Mathetes
"When you know what is the true life, that of heaven; when you despise the merely apparent death, which is temporal; when you fear the death which is real, and which is reserved for those who will be condemned to the everlasting fire, the fire which will punish even to the end those who are delivered to it, then you will condemn the deceit and error of the world" (Letter to Diognetus 10:7 [A.D. 160]).

Athenagoras
"[W]e [Christians] are persuaded that when we are removed from this present life we shall live another life, better than the present one. . . . Then we shall abide near God and with God, changeless and free from suffering in the soul . . . or if we fall with the rest [of mankind], a worse one and in fire; for God has not made us as sheep or beasts of burden, a mere incidental work, that we should perish and be annihilated" (Plea for the Christians 31 [A.D. 177]).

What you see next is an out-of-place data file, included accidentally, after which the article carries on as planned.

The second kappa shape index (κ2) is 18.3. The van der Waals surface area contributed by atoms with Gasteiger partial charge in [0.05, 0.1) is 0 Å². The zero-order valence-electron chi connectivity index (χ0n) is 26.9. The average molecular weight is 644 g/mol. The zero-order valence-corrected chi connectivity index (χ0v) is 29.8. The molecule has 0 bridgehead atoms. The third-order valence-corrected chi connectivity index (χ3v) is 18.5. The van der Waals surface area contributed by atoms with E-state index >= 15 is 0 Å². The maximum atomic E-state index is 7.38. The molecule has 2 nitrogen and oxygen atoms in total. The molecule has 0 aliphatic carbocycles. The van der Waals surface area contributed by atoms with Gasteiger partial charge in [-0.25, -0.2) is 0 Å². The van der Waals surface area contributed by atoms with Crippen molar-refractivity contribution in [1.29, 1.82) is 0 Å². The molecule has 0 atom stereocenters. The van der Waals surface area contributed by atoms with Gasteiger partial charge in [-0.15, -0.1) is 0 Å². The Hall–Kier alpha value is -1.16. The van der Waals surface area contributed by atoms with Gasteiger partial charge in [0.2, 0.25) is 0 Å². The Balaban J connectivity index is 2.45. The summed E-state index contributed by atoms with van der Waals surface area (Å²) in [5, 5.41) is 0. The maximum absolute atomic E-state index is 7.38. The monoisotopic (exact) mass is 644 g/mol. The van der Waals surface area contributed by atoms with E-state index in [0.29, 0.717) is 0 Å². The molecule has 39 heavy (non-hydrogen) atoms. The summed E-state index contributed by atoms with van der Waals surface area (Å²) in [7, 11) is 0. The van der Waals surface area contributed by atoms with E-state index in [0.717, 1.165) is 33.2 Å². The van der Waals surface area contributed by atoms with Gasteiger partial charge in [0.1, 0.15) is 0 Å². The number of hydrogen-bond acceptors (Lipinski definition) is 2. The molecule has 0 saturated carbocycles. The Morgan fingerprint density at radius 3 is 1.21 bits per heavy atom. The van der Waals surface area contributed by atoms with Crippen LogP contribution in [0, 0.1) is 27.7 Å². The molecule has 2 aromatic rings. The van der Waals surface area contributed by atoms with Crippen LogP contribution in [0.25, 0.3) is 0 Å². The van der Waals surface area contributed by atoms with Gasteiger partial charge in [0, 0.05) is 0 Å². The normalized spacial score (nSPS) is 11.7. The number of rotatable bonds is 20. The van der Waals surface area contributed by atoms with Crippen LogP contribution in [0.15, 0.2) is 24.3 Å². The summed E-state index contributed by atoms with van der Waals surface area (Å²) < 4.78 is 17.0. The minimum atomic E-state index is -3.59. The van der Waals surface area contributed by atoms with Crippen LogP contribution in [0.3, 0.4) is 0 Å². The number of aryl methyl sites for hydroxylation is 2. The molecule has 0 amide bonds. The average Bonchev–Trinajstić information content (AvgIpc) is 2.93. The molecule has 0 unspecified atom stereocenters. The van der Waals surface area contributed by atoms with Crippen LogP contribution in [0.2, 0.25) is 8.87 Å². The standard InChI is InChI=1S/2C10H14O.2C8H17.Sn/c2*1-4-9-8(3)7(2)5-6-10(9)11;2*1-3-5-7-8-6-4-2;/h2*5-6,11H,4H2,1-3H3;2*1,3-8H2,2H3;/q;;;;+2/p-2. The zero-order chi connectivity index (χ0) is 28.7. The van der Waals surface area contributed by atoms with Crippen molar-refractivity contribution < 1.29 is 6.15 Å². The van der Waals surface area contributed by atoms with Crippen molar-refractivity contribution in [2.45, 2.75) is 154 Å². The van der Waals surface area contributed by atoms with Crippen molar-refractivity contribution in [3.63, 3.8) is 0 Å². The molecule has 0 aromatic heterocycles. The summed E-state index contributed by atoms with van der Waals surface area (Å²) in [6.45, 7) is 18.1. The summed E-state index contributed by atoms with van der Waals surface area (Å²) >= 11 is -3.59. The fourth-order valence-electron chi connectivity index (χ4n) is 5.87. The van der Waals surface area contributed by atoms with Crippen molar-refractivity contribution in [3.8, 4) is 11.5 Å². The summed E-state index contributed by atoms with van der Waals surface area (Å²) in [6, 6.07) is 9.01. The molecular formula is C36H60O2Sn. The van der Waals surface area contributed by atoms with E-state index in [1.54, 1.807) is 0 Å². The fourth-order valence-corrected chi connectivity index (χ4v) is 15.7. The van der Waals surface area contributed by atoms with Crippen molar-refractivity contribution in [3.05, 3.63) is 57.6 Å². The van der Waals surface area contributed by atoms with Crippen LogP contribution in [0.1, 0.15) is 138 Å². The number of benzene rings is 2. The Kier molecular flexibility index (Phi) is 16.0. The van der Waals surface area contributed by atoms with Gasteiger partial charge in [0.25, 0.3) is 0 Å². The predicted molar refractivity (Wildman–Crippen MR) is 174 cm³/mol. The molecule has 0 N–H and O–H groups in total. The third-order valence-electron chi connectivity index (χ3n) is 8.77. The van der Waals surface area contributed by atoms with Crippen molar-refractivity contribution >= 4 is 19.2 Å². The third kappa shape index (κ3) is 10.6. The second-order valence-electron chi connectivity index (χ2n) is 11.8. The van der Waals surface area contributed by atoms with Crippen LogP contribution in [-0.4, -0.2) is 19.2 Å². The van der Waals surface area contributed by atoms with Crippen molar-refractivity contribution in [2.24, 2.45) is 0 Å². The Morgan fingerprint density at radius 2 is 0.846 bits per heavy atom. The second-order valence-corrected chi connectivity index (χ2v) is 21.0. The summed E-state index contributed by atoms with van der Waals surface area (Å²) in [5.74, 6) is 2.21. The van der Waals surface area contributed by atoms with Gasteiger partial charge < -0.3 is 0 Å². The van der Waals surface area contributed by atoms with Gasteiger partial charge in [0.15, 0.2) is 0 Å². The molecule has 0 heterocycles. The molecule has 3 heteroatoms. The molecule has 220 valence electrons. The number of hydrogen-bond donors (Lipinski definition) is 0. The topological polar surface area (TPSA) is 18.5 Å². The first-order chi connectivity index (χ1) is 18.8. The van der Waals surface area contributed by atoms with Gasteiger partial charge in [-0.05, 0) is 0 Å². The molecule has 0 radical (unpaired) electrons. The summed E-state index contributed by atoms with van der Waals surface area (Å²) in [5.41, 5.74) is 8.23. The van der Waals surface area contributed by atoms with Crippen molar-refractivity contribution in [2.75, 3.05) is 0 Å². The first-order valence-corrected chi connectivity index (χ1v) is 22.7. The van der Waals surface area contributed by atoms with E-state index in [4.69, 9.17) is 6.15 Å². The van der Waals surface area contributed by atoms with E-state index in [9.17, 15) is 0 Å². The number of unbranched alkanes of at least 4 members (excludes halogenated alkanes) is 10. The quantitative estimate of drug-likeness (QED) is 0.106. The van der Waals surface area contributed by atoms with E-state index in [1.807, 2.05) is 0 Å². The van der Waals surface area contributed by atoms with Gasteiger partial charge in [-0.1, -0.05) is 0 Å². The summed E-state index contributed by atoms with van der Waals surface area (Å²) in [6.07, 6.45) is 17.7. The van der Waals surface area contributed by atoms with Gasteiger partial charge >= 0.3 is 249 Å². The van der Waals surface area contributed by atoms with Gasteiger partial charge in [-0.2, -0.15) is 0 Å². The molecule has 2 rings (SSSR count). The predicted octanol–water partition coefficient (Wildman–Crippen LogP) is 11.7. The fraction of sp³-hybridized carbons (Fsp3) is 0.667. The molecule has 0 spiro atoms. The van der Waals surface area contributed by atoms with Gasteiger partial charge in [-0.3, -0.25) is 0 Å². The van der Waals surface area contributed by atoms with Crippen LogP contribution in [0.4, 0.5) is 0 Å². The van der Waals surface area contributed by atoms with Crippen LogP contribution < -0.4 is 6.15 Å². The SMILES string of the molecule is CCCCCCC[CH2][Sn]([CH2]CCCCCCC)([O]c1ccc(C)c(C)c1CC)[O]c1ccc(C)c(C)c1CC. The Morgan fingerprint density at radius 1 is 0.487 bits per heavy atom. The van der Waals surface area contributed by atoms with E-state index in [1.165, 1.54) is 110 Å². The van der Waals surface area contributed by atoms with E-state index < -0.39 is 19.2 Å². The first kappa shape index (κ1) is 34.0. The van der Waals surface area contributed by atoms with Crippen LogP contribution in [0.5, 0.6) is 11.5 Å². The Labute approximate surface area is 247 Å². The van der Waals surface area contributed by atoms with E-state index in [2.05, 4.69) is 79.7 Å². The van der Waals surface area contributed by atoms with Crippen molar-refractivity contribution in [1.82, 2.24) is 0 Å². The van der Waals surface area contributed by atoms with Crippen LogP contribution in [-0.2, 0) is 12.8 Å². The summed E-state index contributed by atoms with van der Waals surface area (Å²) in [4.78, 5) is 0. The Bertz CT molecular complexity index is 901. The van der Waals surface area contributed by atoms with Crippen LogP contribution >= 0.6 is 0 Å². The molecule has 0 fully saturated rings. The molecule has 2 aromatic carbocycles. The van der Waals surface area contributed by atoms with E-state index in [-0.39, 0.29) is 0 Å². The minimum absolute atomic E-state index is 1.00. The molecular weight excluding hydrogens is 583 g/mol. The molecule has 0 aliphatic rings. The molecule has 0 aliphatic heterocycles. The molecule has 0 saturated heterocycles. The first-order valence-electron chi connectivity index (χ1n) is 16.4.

Theophilus of Antioch
"Give studious attention to the prophetic writings [the Bible] and they will lead you on a clearer path to escape the eternal punishments and to obtain the eternal good things of God. . . . [God] will examine everything and will judge justly, granting recompense to each according to merit. To those who seek immortality by the patient exercise of good works, he will give everlasting life, joy, peace, rest, and all good things. . . . For the unbelievers and for the contemptuous, and for those who do not submit to the truth but assent to iniquity, when they have been involved in adulteries, and fornications, and homosexualities, and avarice, and in lawless idolatries, there will be wrath and indignation, tribulation and anguish; and in the end, such men as these will be detained in everlasting fire" (To Autolycus 1:14 [A.D. 181]).

Irenaeus